On New Year's Day, 1925, Henry Russell, director of the Princeton University Observatory, presented to the joint meeting of the American Association for the Advancement of Science and the American Astronomical Society a research paper that would change humanity's understanding of the Universe and our place in it. Busy with ongoing observations at the Mount Wilson Observatory near Los Angeles, the paper's author, Edwin Hubble, mailed his work to the meeting rather than traveling to Washington, D.C., to present it himself. Using Mount Wilson's 100-inch telescope—the world's largest from 1917 to 1949—Hubble had taken images of the Andromeda Nebula, determining that it is a galaxy of its own, composed of individual stars. The observation proved that our Milky Way does not take up nearly the entire Universe, as many astronomers of the time believed, but instead is one galaxy of many. “This paper is the product of a young man of conspicuous and recognized ability in a field which he has made peculiarly his own,” Russell and Joel Stebbins, secretary of the American Astronomical Society, wrote in a letter to the AAAS Committee on Awards. “It has already expanded one hundred-fold the known volume of the material universe.” Of approximately 1,700 scientists who shared research at the meeting, the committee chose two—Hubble and a zoologist named L. R. Cleveland—to share the 1924 Thousand Dollar Prize, an award honoring the most noteworthy contributions to science presented at the AAAS Annual Meeting each year. Now called the Newcomb Cleveland Prize, the yearly award goes to the author or authors of a particularly impactful paper published in Science . “The Association Prize will never be awarded to a more appreciative student than your present choice,” Hubble wrote to AAAS secretary Burton Livingston in February 1925. “The occasion of the reward, however, must be regarded as a triumph of modern instruments rather than a personal achievement.… This was accomplished by the use of the largest telescopes in existence.” Decades later, the National Aeronautics and Space Administration launched into Earth orbit an instrument exponentially larger and more precise than anything available to Hubble, and it bore his name. In April 1990, the Hubble Space Telescope became the first major optical telescope to be placed in space. Free from the atmospheric distortion and light pollution faced by land-based telescopes, Hubble has provided data leading to more than 17,000 peer-reviewed publications on topics including star formation, galaxy mergers, and dark matter, the largely unseen mass that occupies most of the Universe. NASA is celebrating a series of the Hubble mission's 30th-anniversary milestones this year, from the launch in April to its “first light” image in May and its observations of Supernova 1987A in August. Throughout the mission's first three decades, AAAS has honored its scientists with awards and fellowships and used their expertise to guide AAAS programs. AAAS and Hubble also overlap in their vision for the science, technology, engineering, and mathematics (STEM) enterprise, as both work to enhance public engagement, educate and diversify the STEM workforce, and foster international collaboration. “Hubble, slam dunk, aligns with almost all of them,” astronomer Kathryn Flanagan said of AAAS's goals. Prior to retiring in March, Flanagan oversaw the Hubble mission as deputy director and interim director of the Baltimore-based Space Telescope Science Institute (STScI), a nonprofit science center operated for NASA and responsible for Hubble's science operations and public outreach. She also chaired AAAS's astronomy section in 2016 and was inducted as an elected AAAS fellow this year, the latest of dozens of Hubble-affiliated scientists to receive the honor. “Hubble was, when I assessed it a few years back, contributing as a recommended or required component in half the state departments of education in the U.S.,” Flanagan said, referencing the prevalence of the telescope's findings in public school curricula. “It reached half the public middle school students in the country.” Flanagan also highlighted the Hubble mission's dedication to international collaboration through its partnership with the European Space Agency in development and operations, publicly available archives, research time allotted to scientists from around the world, and a double-anonymous peer-review process, which ensures that unconscious bias does not play a role in determining which research proposals are selected. Many AAAS programs, including Science in the Classroom, the Center for Science Diplomacy, and SEA Change, have a similar focus on science education, international collaboration, and achieving equity in STEM disciplines. Carol Christian, Hubble Space Telescope outreach project scientist at STScI, works to share the mission's discoveries with the world. Christian is part of the Hubble news team, highlighting science results from hundreds of refereed papers each year. Additionally, she leads a program that brings Hubble data to individuals with blindness and visual impairments using 3D printing. Christian also has served as a screener for the AAAS Kavli Science Journalism Awards since 2010. Each year, approximately 70 scientists volunteer to assess the scientific accuracy of the award program's print, digital, and video reporting candidates. Christian said that the review panels consist of researchers from diverse disciplines, including geology and the life sciences. “You learn a lot from the people that are your fellow reviewers,” she said. Prior to working with the Kavli Awards, Christian brought her expertise in satellite imagery to the U.S. Department of State, where she worked from 2003 to 2007 through the AAAS Science and Technology Policy Fellowships program, which places more than 250 scientists each year in policy roles across all three branches of the federal government. She enjoyed putting her scientific knowledge to practical use during her time as a fellow. “Suddenly, to be doing something that actually has import—policy may depend on it, economics may depend on it—that was pretty interesting,” Christian said. Margaret Burbidge, an influential astrophysicist who died in April at the age of 100, was perhaps the first scientist to contribute to both the Hubble mission and AAAS. During her term as president of AAAS in 1983, she was on the team that developed the Faint Object Spectrograph, one of the five science instruments on Hubble when it launched. Burbidge and her colleagues designed the instrument to detect the physical and chemical properties of faint objects in galaxies beyond our own, and it provided the first strong observational evidence for the existence of a supermassive black hole in the core of another galaxy. “She was one of the names that we all knew of as pioneers in the field of modern astronomy,” astrophysicist Jennifer Wiseman said following Burbidge's death. “An inspirational person as a brilliant scientist and in particular as a courageous woman scientist who opened up the field for many of us coming later on.” Like Burbidge did for a time, Wiseman works with the Hubble Space Telescope and is also active in AAAS activities. As Hubble's senior project scientist, Wiseman works with a team of scientists and engineers at NASA's Goddard Space Flight Center to keep the telescope as scientifically productive as possible. Prior to her NASA career, Wiseman served as an American Physical Society congressional science fellow, a role under the umbrella of the AAAS Science and Technology Policy Fellowships. She brought her subsequent connection with Hubble to a broad AAAS audience by co-organizing a symposium on the Hubble Space Telescope mission—its scientific discoveries, image processing feats, and future promise—at the AAAS 2015 Annual Meeting, and she has given Hubble overview talks at subsequent AAAS gatherings. Since 2010, Wiseman has also directed the AAAS Dialogue on Science, Ethics, and Religion (DoSER) program, which works to foster communication between scientific and religious communities. “Being an active scientist while attentive to public science engagement helps me to recognize how scientists and the other communities that DoSER works with—including ethicists and religious communities—can better understand each other and our common interests in science, technology, and their positive contributions to society,” Wiseman said. “Astronomy in general gives everyone a sense of humility, awe, wonder, and curiosity,” she added. “I enjoy sharing with many types of public audiences the amazing things we're discovering with telescopes and other scientific facilities. I'm very humbled and encouraged by how such discoveries can inspire deeper discussions of meaning and purpose and of using science to help one another, as we all ask questions together of who we are as human beings in an awesome Universe and how we can use our knowledge to uplift the human spirit.”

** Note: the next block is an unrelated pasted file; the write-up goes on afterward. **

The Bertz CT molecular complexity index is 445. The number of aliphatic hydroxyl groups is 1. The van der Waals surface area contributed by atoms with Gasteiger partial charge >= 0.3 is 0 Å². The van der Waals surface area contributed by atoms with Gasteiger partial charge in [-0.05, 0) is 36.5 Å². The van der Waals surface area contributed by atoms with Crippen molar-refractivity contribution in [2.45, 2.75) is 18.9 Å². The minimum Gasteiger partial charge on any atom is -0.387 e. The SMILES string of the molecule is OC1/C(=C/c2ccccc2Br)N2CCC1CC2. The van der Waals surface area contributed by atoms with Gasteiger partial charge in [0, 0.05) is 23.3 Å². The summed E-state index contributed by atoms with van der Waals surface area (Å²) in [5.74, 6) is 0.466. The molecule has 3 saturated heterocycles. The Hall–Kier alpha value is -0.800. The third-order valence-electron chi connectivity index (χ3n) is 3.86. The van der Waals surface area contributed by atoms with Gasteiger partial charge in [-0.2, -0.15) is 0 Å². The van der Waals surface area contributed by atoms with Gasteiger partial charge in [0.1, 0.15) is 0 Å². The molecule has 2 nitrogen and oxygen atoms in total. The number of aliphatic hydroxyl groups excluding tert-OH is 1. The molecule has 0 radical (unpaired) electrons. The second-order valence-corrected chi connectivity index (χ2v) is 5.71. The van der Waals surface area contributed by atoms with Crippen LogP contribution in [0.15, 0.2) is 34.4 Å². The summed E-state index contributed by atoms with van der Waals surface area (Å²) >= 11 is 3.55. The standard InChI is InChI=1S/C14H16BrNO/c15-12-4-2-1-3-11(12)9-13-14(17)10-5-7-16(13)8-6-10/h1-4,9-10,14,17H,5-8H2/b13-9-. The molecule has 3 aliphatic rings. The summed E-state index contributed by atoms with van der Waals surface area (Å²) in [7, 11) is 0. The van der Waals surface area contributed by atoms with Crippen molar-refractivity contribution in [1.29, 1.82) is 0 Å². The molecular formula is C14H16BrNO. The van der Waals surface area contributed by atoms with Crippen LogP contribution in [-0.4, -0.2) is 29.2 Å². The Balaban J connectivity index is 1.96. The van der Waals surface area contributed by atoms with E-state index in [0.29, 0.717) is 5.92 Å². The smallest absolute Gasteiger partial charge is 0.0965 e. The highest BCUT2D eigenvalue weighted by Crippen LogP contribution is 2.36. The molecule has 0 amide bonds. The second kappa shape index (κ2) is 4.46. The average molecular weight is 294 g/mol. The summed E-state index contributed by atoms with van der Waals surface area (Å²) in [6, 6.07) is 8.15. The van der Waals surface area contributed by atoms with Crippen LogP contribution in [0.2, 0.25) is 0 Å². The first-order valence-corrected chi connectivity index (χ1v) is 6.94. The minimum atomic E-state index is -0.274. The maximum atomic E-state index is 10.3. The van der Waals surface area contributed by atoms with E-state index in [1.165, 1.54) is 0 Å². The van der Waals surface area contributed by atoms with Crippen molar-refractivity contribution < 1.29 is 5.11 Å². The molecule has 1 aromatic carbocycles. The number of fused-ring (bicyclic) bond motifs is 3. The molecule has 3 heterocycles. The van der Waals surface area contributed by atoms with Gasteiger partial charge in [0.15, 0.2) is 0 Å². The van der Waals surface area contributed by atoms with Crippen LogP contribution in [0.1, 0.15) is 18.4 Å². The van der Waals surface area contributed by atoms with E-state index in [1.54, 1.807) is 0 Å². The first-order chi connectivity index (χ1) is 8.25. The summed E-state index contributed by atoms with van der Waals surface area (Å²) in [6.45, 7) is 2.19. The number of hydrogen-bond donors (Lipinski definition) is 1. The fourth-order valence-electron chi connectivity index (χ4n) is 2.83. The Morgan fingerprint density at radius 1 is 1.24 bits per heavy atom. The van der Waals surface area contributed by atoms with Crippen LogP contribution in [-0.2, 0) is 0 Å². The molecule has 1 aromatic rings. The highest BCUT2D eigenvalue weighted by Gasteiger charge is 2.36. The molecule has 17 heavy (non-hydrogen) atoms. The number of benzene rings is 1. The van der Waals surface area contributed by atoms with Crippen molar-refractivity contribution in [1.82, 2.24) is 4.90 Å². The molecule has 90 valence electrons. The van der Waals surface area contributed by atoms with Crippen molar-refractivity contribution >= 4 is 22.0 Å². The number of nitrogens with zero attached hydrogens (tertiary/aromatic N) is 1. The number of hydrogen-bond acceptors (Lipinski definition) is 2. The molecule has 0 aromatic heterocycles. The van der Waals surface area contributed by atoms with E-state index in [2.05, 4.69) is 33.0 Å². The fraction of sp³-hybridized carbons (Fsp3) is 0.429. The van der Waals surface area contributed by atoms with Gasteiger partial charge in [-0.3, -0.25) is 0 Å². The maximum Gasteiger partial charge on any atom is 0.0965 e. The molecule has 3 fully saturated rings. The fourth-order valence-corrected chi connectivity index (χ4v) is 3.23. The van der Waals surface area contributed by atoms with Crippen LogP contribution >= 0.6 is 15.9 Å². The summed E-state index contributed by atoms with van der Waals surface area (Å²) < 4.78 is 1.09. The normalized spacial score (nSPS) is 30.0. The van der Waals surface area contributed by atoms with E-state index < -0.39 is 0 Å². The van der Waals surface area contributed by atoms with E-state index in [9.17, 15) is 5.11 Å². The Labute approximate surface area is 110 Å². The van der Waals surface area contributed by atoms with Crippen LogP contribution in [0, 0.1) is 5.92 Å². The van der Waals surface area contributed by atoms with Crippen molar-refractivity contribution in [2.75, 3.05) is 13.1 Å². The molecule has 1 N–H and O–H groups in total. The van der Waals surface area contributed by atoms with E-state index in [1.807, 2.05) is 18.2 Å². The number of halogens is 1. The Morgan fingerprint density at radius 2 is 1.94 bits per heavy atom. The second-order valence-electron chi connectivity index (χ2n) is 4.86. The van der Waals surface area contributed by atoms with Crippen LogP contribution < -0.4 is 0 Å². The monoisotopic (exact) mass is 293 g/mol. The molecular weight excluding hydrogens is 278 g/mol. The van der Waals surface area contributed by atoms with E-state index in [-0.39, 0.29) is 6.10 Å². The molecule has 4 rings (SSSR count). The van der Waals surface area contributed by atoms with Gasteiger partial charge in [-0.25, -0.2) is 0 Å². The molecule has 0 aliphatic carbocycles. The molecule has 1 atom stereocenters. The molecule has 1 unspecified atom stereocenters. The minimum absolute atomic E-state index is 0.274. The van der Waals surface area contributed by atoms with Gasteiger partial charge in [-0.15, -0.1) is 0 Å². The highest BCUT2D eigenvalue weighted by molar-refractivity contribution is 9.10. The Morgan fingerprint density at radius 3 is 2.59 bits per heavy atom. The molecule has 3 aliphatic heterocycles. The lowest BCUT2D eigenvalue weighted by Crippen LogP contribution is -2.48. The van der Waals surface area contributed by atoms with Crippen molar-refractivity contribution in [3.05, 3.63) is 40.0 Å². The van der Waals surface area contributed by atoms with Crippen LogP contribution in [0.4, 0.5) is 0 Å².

In the past few weeks, two different spacecraft have launched to the red planet and on July 30, one more was sent out. After the United Arab Emirates and China successfully launched their spacecraft to Mars earlier this month, the United States has gotten in on the action. United Launch Alliance's Atlas V rocket, equipped with NASA's Mars Perseverance rover, launched Thursday morning from Cape Canaveral Air Force Station in Florida. Perseverance would be NASA's fifth rover to reach the Martian surface. Perseverance will bring the space agency one step closer in taking humans to Mars – an initiative that's been a long time coming.